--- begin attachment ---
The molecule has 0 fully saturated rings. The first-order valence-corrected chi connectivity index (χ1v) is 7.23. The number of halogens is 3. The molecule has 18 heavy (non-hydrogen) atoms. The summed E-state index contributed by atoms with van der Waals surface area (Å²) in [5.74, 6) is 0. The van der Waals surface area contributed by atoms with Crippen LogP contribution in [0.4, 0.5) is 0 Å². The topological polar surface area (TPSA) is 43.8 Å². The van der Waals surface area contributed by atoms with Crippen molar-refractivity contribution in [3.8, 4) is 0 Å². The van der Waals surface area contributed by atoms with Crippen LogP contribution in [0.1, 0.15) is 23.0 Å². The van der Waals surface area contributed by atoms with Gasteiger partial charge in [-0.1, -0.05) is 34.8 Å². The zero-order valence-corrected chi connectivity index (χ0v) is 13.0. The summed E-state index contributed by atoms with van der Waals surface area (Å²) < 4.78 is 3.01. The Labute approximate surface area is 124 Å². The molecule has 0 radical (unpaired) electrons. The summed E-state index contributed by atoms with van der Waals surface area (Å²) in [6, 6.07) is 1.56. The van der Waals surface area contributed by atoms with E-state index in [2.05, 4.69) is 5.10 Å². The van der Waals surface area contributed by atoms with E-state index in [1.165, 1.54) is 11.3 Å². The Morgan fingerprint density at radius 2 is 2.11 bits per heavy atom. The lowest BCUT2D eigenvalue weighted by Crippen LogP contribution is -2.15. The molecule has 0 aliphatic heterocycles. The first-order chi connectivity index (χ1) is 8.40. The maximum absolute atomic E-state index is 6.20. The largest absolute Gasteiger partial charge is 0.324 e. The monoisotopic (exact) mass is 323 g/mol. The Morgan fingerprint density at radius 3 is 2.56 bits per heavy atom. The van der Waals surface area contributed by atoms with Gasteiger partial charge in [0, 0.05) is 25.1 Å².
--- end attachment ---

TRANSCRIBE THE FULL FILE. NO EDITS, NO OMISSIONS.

The molecule has 0 fully saturated rings. The first-order valence-corrected chi connectivity index (χ1v) is 7.23. The number of halogens is 3. The molecule has 18 heavy (non-hydrogen) atoms. The summed E-state index contributed by atoms with van der Waals surface area (Å²) in [5.74, 6) is 0. The van der Waals surface area contributed by atoms with Crippen LogP contribution in [0.4, 0.5) is 0 Å². The topological polar surface area (TPSA) is 43.8 Å². The van der Waals surface area contributed by atoms with Crippen molar-refractivity contribution in [3.8, 4) is 0 Å². The van der Waals surface area contributed by atoms with Crippen LogP contribution in [0.1, 0.15) is 23.0 Å². The van der Waals surface area contributed by atoms with Gasteiger partial charge in [-0.1, -0.05) is 34.8 Å². The zero-order valence-corrected chi connectivity index (χ0v) is 13.0. The summed E-state index contributed by atoms with van der Waals surface area (Å²) < 4.78 is 3.01. The Labute approximate surface area is 124 Å². The molecule has 0 radical (unpaired) electrons. The summed E-state index contributed by atoms with van der Waals surface area (Å²) in [6, 6.07) is 1.56. The van der Waals surface area contributed by atoms with E-state index in [2.05, 4.69) is 5.10 Å². The van der Waals surface area contributed by atoms with E-state index in [1.165, 1.54) is 11.3 Å². The Morgan fingerprint density at radius 2 is 2.11 bits per heavy atom. The lowest BCUT2D eigenvalue weighted by Crippen LogP contribution is -2.15. The molecule has 0 aliphatic heterocycles. The first-order chi connectivity index (χ1) is 8.40. The maximum absolute atomic E-state index is 6.20. The largest absolute Gasteiger partial charge is 0.324 e. The monoisotopic (exact) mass is 323 g/mol. The Morgan fingerprint density at radius 3 is 2.56 bits per heavy atom. The van der Waals surface area contributed by atoms with Gasteiger partial charge in [0, 0.05) is 25.1 Å².